Last issue, Dr. Octopus escaped from the South Brooklyn Psychiatric Facility and resumed his criminal ways, despite his crippling fear of Spider-Man.
|Cover Art:||Alex Saviuk|
Spider-Man is swinging across the New York skyline. This is not an unfamiliar site. What is an unfamiliar site (or sound in this particular case) is Spider-Man shouting for joy.
After nearly falling to his death (mentioned last issue) because he was out of web-fluid, he decided it was time to redesign his web-shooters. Using the money he earned from photographs of his most recent battle with Dr. Octopus (again last issue), he built the new model out of lightweight, high-density plastics. The major advantage of this change is that they will no longer set off metal detectors.
This new design incorporates two additions. He has a built-in LED to warn him when the web cartridge is nearly empty. The second enhancement allows him to fire his spider-tracers from a wrist-mounted launcher. And the best part of this is - THEY WORK. Beneath his mask, Peter is smiling broadly; he's ecstatic at his accomplishment.
Across town Dr. Octopus discusses renting a helicopter from Al's Air Rents with the owner. The owner declines citing that due to insurance reasons only employees can fly the helicopter. And his only pilot is booked for a month. Octopus kills the pilot and suggests that one of his henchmen be hired temporarily to take his place.
The next morning Peter stops by the Daily Bugle looking for a photo assignment; he is unable to find one. As he leaves, he runs into Robbie, who has some advice for him and is unsure of a tactful way of saying it. He tells Peter that since he has constant financial problems as a freelance photographer, perhaps it's in his best interest to find another line of work. Robbie adds that he's only looking out for Peter's best interests. For his part Peter is stunned and a little hurt by this suggestion.
A little while later, while web-swinging, Peter takes Robbie's advice under serious consideration. He hears a scream from a nearby penthouse and swings over to find a robbery in progress. The residents are throwing a party that has attracted the attention of four armed men. Spider-Man catches all of the thieves, but breaks a priceless painting in the process. The owner threatens to sue him for the destruction of his property. Spider-Man grabs his automatic camera from its perch and swings away, disgusted at the situation.
While Spider-Man rubs elbows with ungrateful members of high society, Dr. Octopus breaks into a high security military lab and steals a deadly airborne bacterium with the intent of using it to kill Spider-Man. Since he can't do this directly, he has to use alternate methods. If he has to wipe out most of Manhattan to do so, those qualify as acceptable losses.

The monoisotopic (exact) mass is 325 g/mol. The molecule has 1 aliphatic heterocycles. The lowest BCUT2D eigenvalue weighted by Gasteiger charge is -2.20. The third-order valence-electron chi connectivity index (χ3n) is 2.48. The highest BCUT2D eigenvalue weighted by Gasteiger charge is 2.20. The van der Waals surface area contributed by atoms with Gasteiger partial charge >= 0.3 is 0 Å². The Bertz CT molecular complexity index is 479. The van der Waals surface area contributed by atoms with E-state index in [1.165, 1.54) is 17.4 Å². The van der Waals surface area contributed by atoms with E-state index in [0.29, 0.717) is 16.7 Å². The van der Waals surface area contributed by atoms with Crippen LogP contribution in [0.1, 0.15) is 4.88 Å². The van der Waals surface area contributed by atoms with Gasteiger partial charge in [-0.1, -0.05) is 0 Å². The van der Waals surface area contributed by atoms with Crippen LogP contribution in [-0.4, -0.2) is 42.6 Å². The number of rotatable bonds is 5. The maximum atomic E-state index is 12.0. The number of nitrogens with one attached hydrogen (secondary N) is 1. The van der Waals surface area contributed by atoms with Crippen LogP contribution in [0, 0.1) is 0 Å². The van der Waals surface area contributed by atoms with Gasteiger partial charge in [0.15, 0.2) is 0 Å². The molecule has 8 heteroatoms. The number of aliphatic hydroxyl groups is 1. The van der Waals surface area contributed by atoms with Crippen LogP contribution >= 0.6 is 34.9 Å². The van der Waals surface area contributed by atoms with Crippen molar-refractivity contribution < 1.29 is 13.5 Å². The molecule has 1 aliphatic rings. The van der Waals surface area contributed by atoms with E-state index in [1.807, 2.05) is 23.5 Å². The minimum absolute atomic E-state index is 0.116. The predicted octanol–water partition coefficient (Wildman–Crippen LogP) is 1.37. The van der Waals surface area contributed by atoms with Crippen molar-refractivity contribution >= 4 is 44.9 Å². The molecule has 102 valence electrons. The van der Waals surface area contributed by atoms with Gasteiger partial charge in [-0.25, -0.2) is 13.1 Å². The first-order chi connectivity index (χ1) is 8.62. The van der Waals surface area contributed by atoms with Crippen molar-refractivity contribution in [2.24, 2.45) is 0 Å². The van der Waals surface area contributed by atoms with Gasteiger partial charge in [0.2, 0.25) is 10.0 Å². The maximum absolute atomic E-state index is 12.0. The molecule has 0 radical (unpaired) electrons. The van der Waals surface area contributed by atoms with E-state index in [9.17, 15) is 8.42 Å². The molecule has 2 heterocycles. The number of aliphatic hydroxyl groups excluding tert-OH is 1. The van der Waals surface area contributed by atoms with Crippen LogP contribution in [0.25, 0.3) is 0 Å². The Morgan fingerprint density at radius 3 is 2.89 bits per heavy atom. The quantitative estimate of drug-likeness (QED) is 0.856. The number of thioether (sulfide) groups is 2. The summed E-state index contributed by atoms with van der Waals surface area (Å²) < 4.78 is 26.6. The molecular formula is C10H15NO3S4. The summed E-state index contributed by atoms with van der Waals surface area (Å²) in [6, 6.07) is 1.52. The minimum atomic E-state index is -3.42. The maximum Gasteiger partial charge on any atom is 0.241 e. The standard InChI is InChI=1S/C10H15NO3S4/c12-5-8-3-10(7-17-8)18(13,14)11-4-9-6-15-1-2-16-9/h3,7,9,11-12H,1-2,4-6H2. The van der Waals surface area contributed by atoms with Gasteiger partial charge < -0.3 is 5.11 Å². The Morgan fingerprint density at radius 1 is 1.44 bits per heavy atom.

Back on Chelsea Street, Peter notices a news story about the "non theft" of an experimental biological weapon. Peter realizes that this must be Dr. Octopus and sets out to find him. After a full 24 hours of following leads, he tracks Octopus down to his hideout in the World Trade Center. Ock gives the initiation code to start spraying Manhattan with the bacterium. At this point Spider-Man appears. True to form Octopus goes into a catatonic state.
With Octopus out of the way, he turns his attention to one of his underlings. He tells him that he heard their entire plan while waiting outside and to give the pilot the abort code. The thug informs him that the pilot has been instructed to answer only to Dr. Octopus and only he knows the abort code.
Dazed by this revelation, Spider-Man comes up with a desperate plan. As Doc Ock's arms respond to motion, he allows himself to be hit repeatedly to bring Ock out of his trance. His plan works all too well as Octopus returns to his former self. He leaves the office in a battered state with Octopus close behind. They both reach the roof where an energized Ock grabs him and stands on the edge of the roof with his helpless enemy, poised to throw him over the edge. Spider-Man convinces him to abort the dispersal of the gas to avoid killing the witnesses to his "greatest triumph". Octopus agrees and even decides to not kill him, thinking it's more cruel to live with the same type of humiliation he had to endure. At this point Ock leaves, for which Peter is thankful. In his current state, he would not have been able to do much to stop him anyway.
Peter eventually makes his way back to his apartment where despite his injuries, he considers today a victory.
The whole point of this two-part story is to undo the "catatonic Octopus" storyline begun in Spectacular Spider-Man #79 when Spider-Man convinced Ock that he could never beat him; he'd always find a way to win. It occurs to me that those kinds of statements usually strengthen a villain's resolve, not undermine it. I'm not sure why that was considered a good idea in the first place, but I applaud Michelinie & company for restoring Dr. Octopus to his rightful place as an A-list villain.
Two small items:
3 webs. This can be best described as a "corrective" story that undoes a past wrong. Depending on what change has to be undone, it can be either welcome (in this case) or one that leaves that audience scratching its collective head (the Octopus stories that set up this one).